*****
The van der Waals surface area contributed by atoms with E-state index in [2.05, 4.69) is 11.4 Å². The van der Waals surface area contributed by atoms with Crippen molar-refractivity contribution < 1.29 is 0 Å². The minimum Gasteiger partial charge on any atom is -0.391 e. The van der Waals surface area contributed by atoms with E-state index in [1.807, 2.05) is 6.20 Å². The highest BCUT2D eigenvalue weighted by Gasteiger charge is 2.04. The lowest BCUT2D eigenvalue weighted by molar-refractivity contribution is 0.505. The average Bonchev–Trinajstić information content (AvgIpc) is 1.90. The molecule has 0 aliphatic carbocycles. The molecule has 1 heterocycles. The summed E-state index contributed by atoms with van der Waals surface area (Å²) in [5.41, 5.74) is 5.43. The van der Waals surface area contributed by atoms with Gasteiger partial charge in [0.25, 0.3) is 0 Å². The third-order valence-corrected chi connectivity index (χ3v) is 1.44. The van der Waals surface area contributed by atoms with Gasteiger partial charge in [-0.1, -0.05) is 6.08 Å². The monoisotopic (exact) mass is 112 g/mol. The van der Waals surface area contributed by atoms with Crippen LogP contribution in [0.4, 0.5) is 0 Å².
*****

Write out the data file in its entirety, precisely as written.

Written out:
The van der Waals surface area contributed by atoms with E-state index in [2.05, 4.69) is 11.4 Å². The van der Waals surface area contributed by atoms with Crippen molar-refractivity contribution < 1.29 is 0 Å². The minimum Gasteiger partial charge on any atom is -0.391 e. The van der Waals surface area contributed by atoms with E-state index in [1.807, 2.05) is 6.20 Å². The highest BCUT2D eigenvalue weighted by Gasteiger charge is 2.04. The lowest BCUT2D eigenvalue weighted by molar-refractivity contribution is 0.505. The average Bonchev–Trinajstić information content (AvgIpc) is 1.90. The molecule has 0 aliphatic carbocycles. The molecule has 1 heterocycles. The summed E-state index contributed by atoms with van der Waals surface area (Å²) in [5.41, 5.74) is 5.43. The van der Waals surface area contributed by atoms with Gasteiger partial charge in [0.25, 0.3) is 0 Å². The third-order valence-corrected chi connectivity index (χ3v) is 1.44. The van der Waals surface area contributed by atoms with Gasteiger partial charge in [-0.1, -0.05) is 6.08 Å². The monoisotopic (exact) mass is 112 g/mol. The van der Waals surface area contributed by atoms with Crippen LogP contribution in [0.4, 0.5) is 0 Å².